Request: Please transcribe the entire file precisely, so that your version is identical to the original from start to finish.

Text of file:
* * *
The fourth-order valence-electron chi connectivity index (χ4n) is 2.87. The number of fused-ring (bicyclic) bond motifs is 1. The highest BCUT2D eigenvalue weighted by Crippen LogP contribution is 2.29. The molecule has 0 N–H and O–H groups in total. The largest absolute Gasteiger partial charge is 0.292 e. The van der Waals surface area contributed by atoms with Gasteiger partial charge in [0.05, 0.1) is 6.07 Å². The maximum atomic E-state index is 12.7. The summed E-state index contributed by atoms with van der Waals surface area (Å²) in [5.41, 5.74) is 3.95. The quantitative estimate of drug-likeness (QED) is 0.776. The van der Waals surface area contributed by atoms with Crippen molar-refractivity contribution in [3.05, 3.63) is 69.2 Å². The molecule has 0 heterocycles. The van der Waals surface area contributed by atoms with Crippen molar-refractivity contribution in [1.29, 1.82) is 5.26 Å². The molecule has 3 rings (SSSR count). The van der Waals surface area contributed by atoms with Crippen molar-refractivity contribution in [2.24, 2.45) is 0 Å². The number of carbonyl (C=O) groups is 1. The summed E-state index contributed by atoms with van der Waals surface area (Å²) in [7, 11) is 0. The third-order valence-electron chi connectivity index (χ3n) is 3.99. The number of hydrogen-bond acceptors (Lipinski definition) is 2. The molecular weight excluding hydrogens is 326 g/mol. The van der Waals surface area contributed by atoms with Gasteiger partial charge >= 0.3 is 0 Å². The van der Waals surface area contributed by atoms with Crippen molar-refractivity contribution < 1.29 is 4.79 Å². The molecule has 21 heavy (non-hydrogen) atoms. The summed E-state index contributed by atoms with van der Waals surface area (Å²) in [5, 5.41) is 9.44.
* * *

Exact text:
The fourth-order valence-electron chi connectivity index (χ4n) is 2.87. The number of fused-ring (bicyclic) bond motifs is 1. The highest BCUT2D eigenvalue weighted by Crippen LogP contribution is 2.29. The molecule has 0 N–H and O–H groups in total. The largest absolute Gasteiger partial charge is 0.292 e. The van der Waals surface area contributed by atoms with Gasteiger partial charge in [0.05, 0.1) is 6.07 Å². The maximum atomic E-state index is 12.7. The summed E-state index contributed by atoms with van der Waals surface area (Å²) in [5.41, 5.74) is 3.95. The quantitative estimate of drug-likeness (QED) is 0.776. The van der Waals surface area contributed by atoms with Crippen molar-refractivity contribution in [3.05, 3.63) is 69.2 Å². The molecule has 0 heterocycles. The van der Waals surface area contributed by atoms with Crippen molar-refractivity contribution in [1.29, 1.82) is 5.26 Å². The molecule has 3 rings (SSSR count). The van der Waals surface area contributed by atoms with Crippen molar-refractivity contribution in [2.24, 2.45) is 0 Å². The number of carbonyl (C=O) groups is 1. The summed E-state index contributed by atoms with van der Waals surface area (Å²) in [7, 11) is 0. The third-order valence-electron chi connectivity index (χ3n) is 3.99. The number of hydrogen-bond acceptors (Lipinski definition) is 2. The molecular weight excluding hydrogens is 326 g/mol. The van der Waals surface area contributed by atoms with Gasteiger partial charge >= 0.3 is 0 Å². The van der Waals surface area contributed by atoms with Crippen molar-refractivity contribution < 1.29 is 4.79 Å². The molecule has 21 heavy (non-hydrogen) atoms. The summed E-state index contributed by atoms with van der Waals surface area (Å²) in [5, 5.41) is 9.44.